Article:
It looks like stocks will give back some of yesterday's big gains in the early going, though the market's outlook has improved considerably in the past hour.
At 9:05 a.m. EST, the
S&P 500 futures
were up 2, well off their morning lows but still about 3 points below fair value. That indicates a somewhat weaker open for the broad big-cap market.
Things look mixed for technology stocks. The
futures were lately up 7 points, but fears surrounding some earnings disappointments from last night could bring out some sellers.
"I think we're ready to take a little bit of a rest," said Jim Volk, co-director of institutional trading
. "Of course, they always seem to come back later in the day after these oversolds. But the
number, the preannouncement by
warning -- a little bit of caution."
It remains to be seen whether there'll be any broad tech fallout from Micron Technology's
downside surprise last night. But that stock was coming off its lows in the premarket, lately trading at 125 3/4 on
, down from a close of 130 1/2.
Meanwhile, software firm Santa Cruz Operation warned yesterday of a shortfall in second-quarter sales. And Zebra Technologies, maker of bar code label printers, said that its first-quarter sales would not meet estimates.
Still, even if stocks should open lower, Volk noted, "until the psychology really changes, the market is still in an upward trend."
That the market didn't sell off yesterday after the
raised interest rates isn't strange. As people have been repeating for weeks, a 25-basis-point hike was already priced in. But stocks' ability to rally as hard as they did was less expected, especially given the Fed's boilerplate statement, which gave no indication that the tightening cycle was nearing its end.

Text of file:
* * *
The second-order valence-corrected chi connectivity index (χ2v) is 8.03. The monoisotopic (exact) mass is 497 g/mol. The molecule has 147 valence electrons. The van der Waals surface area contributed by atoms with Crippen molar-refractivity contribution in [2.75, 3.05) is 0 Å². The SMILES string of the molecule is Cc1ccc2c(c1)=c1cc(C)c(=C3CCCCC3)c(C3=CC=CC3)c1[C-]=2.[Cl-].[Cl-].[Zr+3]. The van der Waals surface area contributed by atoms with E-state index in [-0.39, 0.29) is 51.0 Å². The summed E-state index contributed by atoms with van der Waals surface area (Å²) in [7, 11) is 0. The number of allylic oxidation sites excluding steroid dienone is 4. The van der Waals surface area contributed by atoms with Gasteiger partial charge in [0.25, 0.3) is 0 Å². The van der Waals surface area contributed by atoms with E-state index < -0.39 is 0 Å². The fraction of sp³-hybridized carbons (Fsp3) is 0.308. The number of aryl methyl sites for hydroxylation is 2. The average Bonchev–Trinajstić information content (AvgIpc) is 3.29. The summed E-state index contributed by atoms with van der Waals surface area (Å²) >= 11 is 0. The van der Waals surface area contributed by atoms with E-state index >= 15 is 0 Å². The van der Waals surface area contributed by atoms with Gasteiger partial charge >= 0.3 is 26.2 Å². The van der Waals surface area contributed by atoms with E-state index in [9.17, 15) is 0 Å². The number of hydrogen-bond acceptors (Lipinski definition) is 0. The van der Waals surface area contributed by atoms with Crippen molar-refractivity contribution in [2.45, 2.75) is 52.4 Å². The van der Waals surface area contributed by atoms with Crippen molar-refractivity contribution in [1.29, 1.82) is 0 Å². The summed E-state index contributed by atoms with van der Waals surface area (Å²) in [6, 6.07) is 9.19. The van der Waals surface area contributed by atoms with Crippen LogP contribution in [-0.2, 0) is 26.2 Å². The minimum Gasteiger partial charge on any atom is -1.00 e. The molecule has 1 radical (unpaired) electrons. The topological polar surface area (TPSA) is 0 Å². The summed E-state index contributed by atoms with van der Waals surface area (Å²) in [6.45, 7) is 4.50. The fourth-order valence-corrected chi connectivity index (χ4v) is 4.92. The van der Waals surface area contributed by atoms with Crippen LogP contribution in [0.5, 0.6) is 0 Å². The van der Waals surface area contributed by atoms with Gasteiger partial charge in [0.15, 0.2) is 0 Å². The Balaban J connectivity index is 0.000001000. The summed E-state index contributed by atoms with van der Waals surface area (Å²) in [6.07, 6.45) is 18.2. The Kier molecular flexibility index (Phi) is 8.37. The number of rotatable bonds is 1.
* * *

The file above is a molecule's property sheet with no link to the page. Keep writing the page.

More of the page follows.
Rightly or wrongly, sentiment over interest rates seems to have shifted a bit. "I am hearing the consensus view swing around to May being the last of the rate hikes," said Charles Crane, chief market strategist at
Key Asset Management
in New York. "That may be wishful thinking, but (the thinking is) perhaps one more in May, especially given the political calendar."
Forget about whether such a view is justified. (The economic data suggest that consumer spending and economic growth are still too hot for
taste.) Recent action in the financial sector would suggest that view has its adherents. The
Philadelphia Stock Exchange/KBW Bank Index
is up nearly 20% since March 10, while the
American Stock Exchange Broker/Dealer Index
is still buzzing around its all-time high. And the bond market's two-month rally can only bolster the interest-rate optimists, with the 10-year note shaving off more than 65 basis points in yield since mid-January.
The bond market was edging higher, with the 10-year note up 6/32 to 102 26/32 and yielding 6.116%.
The large European indices were mixed in afternoon trade. Frankfurt's
was up 51.02 to 7858.95, while the Paris
was up 13.17 to 6334.04. London's
was down 19.1 to 6598.8.
The euro was trading down at $0.9590.
Asian markets moved higher in generally quiet trading overnight.
In Tokyo, the
rose 131.23 points to 19,733.59.
With Japanese exporters looking to sell the dollar at the 107-yen level, the greenback remained listless around 106.65 yen throughout Tokyo trading. It was lately sitting up at 106.80 yen.
Yesterday's Fed decision didn't do anything to faze investors in Hong Kong, where interest rates track those in the U.S. The
boomed 347.06 higher, or 2.0%, to 17,547.04.
index managed to edge higher without the help of buying from the government's market stabilization fund. It closed up 64.91 at 9069.39.
For a look at stocks in the preopen news, see Stocks to Watch, published separately.